We don’t need to tell you how badly patient volumes suffered for a good stretch of the pandemic. Patients stayed away not just from urgent care centers, but all ambulatory care settings. The advent of vaccines and wider availability of testing supplies started to right the ship, but concerns have remained that “normal” visits—those for complaints unrelated to COVID-19—might take a while to return to pre-pandemic levels. An article just published by the Journal of the American Medical Association may shed some light on these concerns, though. The retrospective cohort study of more than 14.5 million patients found an overall increase in return to “expected rates” in emergency rooms, office and urgent care practices, behavioral health, screening colonoscopies, screening mammograms, and contraception counseling or HIV screening between March 2020 and February 2021. The increase was significantly lower in patients covered by Medicaid or with dual Medicaid–Medicare eligibility and those in commercial, Medicare Advantage, or Medicare fee-for-service plans. While this is good news—insofar as anything can be considered “good” when it comes to COVID-19—the authors acknowledge that “it remains unclear whether care consistently returned to expected rates across insurance types and services.”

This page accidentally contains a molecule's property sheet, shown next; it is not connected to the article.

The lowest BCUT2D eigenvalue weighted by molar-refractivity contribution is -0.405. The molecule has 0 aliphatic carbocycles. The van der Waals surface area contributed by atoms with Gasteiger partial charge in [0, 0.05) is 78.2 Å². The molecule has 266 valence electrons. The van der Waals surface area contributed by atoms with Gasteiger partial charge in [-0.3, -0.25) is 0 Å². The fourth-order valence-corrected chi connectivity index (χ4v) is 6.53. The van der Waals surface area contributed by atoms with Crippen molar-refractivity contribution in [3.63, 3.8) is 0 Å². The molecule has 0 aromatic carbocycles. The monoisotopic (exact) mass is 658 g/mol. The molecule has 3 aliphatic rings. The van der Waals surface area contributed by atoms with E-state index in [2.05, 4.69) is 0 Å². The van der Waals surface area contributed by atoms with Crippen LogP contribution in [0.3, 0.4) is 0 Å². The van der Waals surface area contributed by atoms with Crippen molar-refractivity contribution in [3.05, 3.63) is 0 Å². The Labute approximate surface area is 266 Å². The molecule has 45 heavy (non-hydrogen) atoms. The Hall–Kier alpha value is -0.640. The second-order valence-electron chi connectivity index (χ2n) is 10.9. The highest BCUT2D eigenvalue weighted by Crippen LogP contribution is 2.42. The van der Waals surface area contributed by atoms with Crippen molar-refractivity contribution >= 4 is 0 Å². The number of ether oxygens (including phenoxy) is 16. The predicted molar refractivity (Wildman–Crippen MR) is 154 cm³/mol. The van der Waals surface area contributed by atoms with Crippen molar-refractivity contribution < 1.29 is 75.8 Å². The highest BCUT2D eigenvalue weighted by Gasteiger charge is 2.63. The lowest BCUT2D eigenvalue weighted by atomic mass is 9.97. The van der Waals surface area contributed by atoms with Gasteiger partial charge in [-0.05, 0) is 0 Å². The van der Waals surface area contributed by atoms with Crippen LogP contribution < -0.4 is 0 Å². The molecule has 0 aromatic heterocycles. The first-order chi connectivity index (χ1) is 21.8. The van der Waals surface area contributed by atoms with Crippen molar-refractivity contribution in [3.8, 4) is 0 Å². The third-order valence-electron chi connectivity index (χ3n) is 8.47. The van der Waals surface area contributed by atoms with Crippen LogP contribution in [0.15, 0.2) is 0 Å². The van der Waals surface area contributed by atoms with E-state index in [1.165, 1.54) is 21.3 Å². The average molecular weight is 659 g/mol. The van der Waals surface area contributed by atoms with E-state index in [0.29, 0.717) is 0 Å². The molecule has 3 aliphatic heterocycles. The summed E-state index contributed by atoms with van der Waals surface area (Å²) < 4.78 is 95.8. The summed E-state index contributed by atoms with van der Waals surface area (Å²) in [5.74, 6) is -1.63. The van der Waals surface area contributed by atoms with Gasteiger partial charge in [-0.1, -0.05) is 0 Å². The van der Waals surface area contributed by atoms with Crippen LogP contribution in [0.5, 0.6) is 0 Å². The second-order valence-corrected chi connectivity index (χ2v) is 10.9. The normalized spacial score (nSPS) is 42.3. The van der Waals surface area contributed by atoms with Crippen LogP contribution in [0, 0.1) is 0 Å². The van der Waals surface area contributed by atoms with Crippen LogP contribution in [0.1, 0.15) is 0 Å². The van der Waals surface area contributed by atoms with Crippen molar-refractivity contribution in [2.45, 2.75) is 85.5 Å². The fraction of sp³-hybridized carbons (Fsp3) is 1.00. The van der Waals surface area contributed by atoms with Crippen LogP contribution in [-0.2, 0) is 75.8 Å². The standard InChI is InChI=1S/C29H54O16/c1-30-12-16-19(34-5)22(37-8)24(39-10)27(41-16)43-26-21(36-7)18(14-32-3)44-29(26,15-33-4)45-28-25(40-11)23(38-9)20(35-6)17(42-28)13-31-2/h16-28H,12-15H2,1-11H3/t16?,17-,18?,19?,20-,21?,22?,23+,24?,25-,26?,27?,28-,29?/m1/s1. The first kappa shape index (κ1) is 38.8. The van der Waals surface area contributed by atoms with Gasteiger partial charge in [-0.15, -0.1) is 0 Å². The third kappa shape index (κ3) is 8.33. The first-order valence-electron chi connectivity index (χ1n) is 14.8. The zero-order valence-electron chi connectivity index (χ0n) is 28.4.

The Pandemic Rebound Is Real—Though the Extent Varies by Payer
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